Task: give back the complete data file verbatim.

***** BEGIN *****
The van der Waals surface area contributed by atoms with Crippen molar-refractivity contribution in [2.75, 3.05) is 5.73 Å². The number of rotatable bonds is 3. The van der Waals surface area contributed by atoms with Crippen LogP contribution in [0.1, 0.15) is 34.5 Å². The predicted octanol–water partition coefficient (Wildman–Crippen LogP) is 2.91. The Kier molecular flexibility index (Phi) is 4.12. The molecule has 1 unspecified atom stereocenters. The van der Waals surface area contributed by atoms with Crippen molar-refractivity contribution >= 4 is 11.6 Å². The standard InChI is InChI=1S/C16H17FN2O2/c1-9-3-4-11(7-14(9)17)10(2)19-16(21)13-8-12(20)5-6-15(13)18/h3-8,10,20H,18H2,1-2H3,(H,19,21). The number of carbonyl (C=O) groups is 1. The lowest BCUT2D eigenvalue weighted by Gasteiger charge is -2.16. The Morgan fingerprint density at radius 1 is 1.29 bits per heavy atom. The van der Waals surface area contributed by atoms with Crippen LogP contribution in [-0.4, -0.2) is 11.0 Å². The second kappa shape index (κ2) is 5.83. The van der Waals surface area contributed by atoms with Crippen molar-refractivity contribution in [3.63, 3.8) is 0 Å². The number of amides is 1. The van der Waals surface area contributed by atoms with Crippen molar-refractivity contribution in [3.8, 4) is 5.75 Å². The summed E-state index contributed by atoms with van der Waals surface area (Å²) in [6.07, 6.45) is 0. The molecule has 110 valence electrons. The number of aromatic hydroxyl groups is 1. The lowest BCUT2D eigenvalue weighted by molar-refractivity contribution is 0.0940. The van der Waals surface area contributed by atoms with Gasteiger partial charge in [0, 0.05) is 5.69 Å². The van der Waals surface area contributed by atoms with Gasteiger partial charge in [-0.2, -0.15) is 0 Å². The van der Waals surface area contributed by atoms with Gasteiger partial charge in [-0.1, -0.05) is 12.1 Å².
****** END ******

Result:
The van der Waals surface area contributed by atoms with Crippen molar-refractivity contribution in [2.75, 3.05) is 5.73 Å². The number of rotatable bonds is 3. The van der Waals surface area contributed by atoms with Crippen LogP contribution in [0.1, 0.15) is 34.5 Å². The predicted octanol–water partition coefficient (Wildman–Crippen LogP) is 2.91. The Kier molecular flexibility index (Phi) is 4.12. The molecule has 1 unspecified atom stereocenters. The van der Waals surface area contributed by atoms with Crippen molar-refractivity contribution >= 4 is 11.6 Å². The standard InChI is InChI=1S/C16H17FN2O2/c1-9-3-4-11(7-14(9)17)10(2)19-16(21)13-8-12(20)5-6-15(13)18/h3-8,10,20H,18H2,1-2H3,(H,19,21). The number of carbonyl (C=O) groups is 1. The lowest BCUT2D eigenvalue weighted by Gasteiger charge is -2.16. The Morgan fingerprint density at radius 1 is 1.29 bits per heavy atom. The van der Waals surface area contributed by atoms with Crippen LogP contribution in [-0.4, -0.2) is 11.0 Å². The second kappa shape index (κ2) is 5.83. The van der Waals surface area contributed by atoms with Crippen molar-refractivity contribution in [3.63, 3.8) is 0 Å². The number of amides is 1. The van der Waals surface area contributed by atoms with Crippen molar-refractivity contribution in [3.8, 4) is 5.75 Å². The summed E-state index contributed by atoms with van der Waals surface area (Å²) in [6.07, 6.45) is 0. The molecule has 110 valence electrons. The number of aromatic hydroxyl groups is 1. The lowest BCUT2D eigenvalue weighted by molar-refractivity contribution is 0.0940. The van der Waals surface area contributed by atoms with Gasteiger partial charge in [0, 0.05) is 5.69 Å². The van der Waals surface area contributed by atoms with Gasteiger partial charge in [-0.2, -0.15) is 0 Å². The van der Waals surface area contributed by atoms with Gasteiger partial charge in [-0.1, -0.05) is 12.1 Å².